Note: The visibility sections in this report are mapped to MITRE ATT&CK data sources and components.
Relevant telemetry for this technique will vary depending on what exactly an adversary is attempting to match. Our detection analytics focus on tools and binaries, so we primarily collect process and file modification telemetry to understand both what is legitimate and what is masquerading as legitimate on an endpoint. Adversaries attempting to hide as something else, such as an IAM role in the cloud, could be identified by collecting data relevant to the entity—the cloud service’s API in this case—and analyzing it for anomalies.
Process and process metadata monitoring
Third-party tooling or native logging features that offer access to process metadata (e.g., process names, internal names, known paths, etc.) are among the most effective data sources for observing or identifying matched legitimate names or locations. As is the case for renamed system utilities, the most effective method for finding malware that’s masquerading as a legitimate system binary is to compare the name embedded directly into the binary file (i.e., its internal name) with its externally presented name and generate alerts whenever those two names are different or deviate from what is expected.
You can also compare expected process paths to the actual process paths—basing expected paths on what is normal for the binary given its internal name—to detect relocated system binaries that have not been renamed.
Last but not least, if you maintain a store of System32 binaries and their known hashes, you can generate alerts whenever process names deviate from expected hash values.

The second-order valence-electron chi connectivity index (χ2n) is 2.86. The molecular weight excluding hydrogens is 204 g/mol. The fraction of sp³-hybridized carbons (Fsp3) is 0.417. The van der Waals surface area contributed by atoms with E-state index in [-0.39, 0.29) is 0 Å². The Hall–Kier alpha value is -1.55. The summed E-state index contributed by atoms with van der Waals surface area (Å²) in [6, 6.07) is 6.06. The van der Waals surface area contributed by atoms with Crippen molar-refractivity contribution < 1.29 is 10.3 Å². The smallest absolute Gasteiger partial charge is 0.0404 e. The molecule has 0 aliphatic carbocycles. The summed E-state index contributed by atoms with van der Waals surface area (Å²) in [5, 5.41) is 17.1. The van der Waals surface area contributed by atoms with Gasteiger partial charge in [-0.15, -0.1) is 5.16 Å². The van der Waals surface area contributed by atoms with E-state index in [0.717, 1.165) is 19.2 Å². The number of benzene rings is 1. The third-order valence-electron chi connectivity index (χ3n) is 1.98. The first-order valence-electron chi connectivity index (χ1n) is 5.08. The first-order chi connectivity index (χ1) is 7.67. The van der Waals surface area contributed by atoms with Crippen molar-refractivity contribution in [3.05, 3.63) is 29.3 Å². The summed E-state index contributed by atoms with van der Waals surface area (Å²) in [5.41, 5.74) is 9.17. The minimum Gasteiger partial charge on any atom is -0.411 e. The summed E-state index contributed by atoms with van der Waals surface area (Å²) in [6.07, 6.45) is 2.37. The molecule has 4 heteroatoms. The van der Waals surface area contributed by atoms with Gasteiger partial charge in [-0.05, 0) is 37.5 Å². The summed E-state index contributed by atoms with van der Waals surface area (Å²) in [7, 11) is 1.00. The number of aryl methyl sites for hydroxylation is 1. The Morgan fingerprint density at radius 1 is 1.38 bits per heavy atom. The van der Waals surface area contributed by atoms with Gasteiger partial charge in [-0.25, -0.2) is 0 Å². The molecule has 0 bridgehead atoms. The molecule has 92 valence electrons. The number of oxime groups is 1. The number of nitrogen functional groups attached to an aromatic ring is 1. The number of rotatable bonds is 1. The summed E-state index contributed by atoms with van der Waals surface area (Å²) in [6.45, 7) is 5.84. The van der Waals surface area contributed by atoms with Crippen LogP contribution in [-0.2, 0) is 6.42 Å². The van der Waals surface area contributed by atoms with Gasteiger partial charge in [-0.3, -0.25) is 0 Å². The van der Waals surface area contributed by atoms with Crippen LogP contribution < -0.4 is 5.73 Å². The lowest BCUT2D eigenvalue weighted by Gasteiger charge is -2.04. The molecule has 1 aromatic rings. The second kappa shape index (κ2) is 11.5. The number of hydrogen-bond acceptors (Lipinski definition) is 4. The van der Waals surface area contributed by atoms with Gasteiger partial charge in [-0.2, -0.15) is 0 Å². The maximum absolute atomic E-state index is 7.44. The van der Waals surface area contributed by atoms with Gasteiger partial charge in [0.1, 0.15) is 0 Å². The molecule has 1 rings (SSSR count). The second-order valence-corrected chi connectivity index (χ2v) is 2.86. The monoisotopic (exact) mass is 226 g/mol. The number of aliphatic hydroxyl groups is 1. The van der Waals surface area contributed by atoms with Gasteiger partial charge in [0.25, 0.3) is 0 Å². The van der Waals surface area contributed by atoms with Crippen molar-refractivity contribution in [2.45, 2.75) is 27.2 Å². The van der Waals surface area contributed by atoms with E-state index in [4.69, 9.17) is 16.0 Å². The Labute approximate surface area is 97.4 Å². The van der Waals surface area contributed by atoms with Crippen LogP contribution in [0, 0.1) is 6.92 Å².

Much like process monitoring, filesystem events can be used to identify binaries with names or binary metadata we’d only expect to find in specific folders. For Windows, this is most often achieved by comparing binaries with known ones found in System32. On Linux and macOS, system binaries should mostly run from predefined paths like
/usr/local/bin, etc. Depending on how the system is used, other directories may be considered normal too, such as a developer executing Python from a
.pyenv folder in their home directory. This is where knowing normal for your organization becomes a necessity.
Most endpoint sensors provide command lines as part of their process telemetry, so this data source should be ubiquitous. Many binaries take a wide variety of command-line parameters, so detecting masquerading in this way can be challenging. Start by focusing on a few processes with limited command-line parameters, such as
svchost.exe on Windows. On Linux, init processes like
systemd can be a good target—there are typically only one or two running at once, and their parameters don’t change much.
The presence of network connections in processes that don’t typically initiate them can be a reliable indicator of masquerading. Additionally, profiling processes known to initiate network connections to a specific domain can help identify processes that are not what they say they are.